A meditation about more-than-human-centered design
Prof. Andrea Krajewski, Garrit Schaap, Andreas Schindler and Prof. Tsunemitsu Tanaka
Machine Learning, Unity, CreateML, Installation, Projection, XR/VR, Post Human-Centered,
The Butterfly in the Room takes visitors on a journey through the hidden networks of actors that surround us all. It was created with the intention to serve as an object for discourse on more-than-human design, to give designers the opportunity to explore the subject and related consequences of their own design. The project deals with the question of how the invisible networks of actors are influenced by human design and how these consequences and the networks themselves can be made visible. Based on the previous research project, Entangled Interfaces, a network of actors surrounding an unnamed Internet Of Things (IoT) device was explored and analyzed.
Due to the COVID-19 pandemic during the Bachelor project, an interactive app-version of the installation was additionally created.
The room serves as a spacial boundary and represents the working space of the designer. The design of the room is based on a further consideration of the development of designers into Life System Architects, from the previous research work. Thus, the working title of the room became "Gods-Room" to provocatively represent the designer as a "creator". In order to achieve this, an attempt was made to exaggerate the clichéd minimalist trend associated with design.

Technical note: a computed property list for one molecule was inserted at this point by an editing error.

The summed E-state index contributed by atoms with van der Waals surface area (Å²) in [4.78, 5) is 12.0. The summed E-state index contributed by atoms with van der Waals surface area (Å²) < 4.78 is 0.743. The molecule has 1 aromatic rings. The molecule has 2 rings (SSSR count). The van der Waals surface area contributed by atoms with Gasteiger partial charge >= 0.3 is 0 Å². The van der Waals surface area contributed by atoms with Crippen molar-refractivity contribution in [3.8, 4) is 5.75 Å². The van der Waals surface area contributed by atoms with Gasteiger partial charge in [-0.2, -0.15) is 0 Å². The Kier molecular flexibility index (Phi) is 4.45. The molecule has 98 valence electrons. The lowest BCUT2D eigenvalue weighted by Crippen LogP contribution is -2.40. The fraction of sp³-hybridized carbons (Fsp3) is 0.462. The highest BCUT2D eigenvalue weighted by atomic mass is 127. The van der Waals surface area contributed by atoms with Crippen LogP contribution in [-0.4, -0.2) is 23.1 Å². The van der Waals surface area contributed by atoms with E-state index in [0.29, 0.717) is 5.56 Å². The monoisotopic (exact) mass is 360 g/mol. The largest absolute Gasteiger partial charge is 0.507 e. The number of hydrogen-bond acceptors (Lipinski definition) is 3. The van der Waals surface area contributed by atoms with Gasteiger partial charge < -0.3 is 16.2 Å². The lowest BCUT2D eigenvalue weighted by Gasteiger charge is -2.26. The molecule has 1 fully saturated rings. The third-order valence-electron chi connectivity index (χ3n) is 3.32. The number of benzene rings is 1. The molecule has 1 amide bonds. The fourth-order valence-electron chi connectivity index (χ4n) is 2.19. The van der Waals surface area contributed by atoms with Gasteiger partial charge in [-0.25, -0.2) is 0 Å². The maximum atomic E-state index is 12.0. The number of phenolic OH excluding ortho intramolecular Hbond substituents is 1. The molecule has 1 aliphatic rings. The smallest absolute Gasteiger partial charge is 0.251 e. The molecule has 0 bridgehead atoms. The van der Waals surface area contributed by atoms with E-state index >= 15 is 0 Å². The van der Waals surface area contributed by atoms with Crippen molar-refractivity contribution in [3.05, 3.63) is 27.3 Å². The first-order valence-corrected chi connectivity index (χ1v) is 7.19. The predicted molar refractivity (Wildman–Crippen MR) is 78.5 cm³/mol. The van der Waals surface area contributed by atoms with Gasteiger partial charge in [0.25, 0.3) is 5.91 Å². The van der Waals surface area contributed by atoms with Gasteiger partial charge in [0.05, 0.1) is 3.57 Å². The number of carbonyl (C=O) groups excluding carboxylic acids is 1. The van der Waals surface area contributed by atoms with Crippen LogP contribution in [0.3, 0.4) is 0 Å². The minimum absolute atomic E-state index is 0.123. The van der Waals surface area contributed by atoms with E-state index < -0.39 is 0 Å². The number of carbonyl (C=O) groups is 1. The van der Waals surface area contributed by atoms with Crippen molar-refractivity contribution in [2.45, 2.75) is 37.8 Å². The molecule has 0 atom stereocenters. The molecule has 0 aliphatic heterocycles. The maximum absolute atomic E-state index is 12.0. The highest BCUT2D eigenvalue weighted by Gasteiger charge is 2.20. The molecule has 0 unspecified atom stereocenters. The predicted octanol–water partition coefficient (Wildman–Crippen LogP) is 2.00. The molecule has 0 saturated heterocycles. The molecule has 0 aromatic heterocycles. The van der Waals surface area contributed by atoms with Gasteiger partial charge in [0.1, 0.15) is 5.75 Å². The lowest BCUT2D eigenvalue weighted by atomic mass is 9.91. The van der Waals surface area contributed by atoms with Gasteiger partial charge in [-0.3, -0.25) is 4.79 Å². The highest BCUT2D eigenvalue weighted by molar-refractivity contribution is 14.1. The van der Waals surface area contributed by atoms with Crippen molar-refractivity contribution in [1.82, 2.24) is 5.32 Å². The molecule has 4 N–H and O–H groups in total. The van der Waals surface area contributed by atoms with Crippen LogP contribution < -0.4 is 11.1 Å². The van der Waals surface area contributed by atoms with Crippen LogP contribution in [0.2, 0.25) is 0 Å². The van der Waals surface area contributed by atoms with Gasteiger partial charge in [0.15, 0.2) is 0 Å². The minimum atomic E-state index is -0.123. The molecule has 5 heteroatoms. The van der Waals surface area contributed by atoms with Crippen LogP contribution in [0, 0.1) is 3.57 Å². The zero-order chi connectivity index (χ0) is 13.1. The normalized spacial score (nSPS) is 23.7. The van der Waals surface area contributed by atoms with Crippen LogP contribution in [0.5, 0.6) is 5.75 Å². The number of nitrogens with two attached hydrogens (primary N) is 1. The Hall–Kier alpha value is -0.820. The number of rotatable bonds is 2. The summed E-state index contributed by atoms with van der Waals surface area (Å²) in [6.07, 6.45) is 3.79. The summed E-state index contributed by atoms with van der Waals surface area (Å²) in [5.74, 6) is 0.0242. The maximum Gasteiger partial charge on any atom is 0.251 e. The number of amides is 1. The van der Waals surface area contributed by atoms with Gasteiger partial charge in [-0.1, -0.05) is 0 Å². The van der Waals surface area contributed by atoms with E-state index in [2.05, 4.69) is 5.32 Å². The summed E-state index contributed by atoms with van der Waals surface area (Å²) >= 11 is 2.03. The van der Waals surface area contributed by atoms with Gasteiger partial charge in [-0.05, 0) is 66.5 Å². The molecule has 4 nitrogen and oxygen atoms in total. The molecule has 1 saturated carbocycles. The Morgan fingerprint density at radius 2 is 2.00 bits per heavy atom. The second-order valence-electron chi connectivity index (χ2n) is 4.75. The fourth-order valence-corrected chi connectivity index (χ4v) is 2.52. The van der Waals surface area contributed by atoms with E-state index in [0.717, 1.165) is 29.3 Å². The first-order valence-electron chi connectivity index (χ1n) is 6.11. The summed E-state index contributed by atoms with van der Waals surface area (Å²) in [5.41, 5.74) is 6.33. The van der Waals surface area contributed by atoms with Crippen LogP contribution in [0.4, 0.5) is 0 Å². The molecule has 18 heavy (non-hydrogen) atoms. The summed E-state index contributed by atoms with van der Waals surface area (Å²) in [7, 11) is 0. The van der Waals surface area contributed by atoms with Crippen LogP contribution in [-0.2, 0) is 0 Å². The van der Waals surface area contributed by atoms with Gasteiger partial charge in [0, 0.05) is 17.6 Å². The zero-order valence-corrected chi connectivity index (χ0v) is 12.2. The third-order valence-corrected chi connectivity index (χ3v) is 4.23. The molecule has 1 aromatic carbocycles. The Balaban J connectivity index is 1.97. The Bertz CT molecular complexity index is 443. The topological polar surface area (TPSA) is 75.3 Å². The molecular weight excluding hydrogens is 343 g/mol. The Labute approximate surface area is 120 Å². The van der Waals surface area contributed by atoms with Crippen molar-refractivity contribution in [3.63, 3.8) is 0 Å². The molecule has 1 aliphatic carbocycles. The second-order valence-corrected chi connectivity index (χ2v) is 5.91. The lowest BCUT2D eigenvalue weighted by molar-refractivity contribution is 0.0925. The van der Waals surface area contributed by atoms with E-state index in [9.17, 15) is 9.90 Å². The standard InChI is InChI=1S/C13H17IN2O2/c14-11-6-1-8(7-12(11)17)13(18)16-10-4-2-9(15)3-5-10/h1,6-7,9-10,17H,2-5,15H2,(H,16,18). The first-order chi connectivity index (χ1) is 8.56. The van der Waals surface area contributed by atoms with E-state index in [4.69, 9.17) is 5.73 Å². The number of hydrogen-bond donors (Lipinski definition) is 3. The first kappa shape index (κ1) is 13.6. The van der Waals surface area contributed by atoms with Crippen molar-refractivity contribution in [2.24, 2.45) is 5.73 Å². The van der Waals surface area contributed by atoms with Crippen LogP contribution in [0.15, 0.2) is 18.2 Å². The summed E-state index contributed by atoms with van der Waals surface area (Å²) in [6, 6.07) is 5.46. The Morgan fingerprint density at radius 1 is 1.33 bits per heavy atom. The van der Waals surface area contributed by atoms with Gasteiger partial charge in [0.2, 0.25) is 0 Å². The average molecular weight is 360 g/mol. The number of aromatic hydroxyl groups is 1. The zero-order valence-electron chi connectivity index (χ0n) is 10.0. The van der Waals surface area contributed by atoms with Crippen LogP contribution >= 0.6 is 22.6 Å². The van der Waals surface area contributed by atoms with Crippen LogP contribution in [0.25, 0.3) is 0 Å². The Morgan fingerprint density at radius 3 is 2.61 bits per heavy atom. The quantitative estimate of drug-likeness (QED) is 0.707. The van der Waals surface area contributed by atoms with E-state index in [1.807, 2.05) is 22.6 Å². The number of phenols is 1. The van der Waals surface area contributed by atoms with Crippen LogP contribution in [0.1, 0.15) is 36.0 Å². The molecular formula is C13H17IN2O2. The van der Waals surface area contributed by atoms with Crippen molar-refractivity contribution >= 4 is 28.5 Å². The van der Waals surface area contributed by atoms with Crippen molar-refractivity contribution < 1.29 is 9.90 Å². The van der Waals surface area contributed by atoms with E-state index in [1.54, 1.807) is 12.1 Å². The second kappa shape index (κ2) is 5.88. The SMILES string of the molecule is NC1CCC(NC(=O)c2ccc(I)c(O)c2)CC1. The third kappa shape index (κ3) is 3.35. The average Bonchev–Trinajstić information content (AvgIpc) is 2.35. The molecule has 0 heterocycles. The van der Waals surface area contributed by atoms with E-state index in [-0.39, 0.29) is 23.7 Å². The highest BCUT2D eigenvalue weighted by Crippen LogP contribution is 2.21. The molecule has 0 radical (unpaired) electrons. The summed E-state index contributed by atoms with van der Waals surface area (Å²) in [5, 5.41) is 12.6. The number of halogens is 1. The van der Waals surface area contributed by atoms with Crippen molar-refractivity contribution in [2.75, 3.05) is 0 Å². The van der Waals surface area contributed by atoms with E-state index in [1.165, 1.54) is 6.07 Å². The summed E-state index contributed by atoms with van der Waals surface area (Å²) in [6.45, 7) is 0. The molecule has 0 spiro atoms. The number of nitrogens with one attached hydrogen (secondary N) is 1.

The table, which stands in the middle of the room, is representative of the human-centred design with which we are familiar today. It serves as a juxtaposition to the projection in front of it, which stands for the Post Human-Centered. The view beyond the edge of the table is thus a view beyond the edge of the plate, into a network of actors. The IoT product and a generic persona are projected onto the table in front of the visitors, between these two a relationship will be designed by them.
The fictional method kit is to be understood as a parody of the currently increasing tools and methodologies of human-centered design. Each of the cards corresponds to an exemplary, specific design decision that visitors can make to shape a relationship. By simply placing the card on the table, the relationship and the network in front of them changes.
The heart of the installation is the network of actors. The aim is to convey the extent to which the individual, often very different actors are connected. Here, a controller can be used to navigate through the network of actors and to discover the effects of the decisions previously made. Scan the QR Code with your smartphone to explore the room in VR.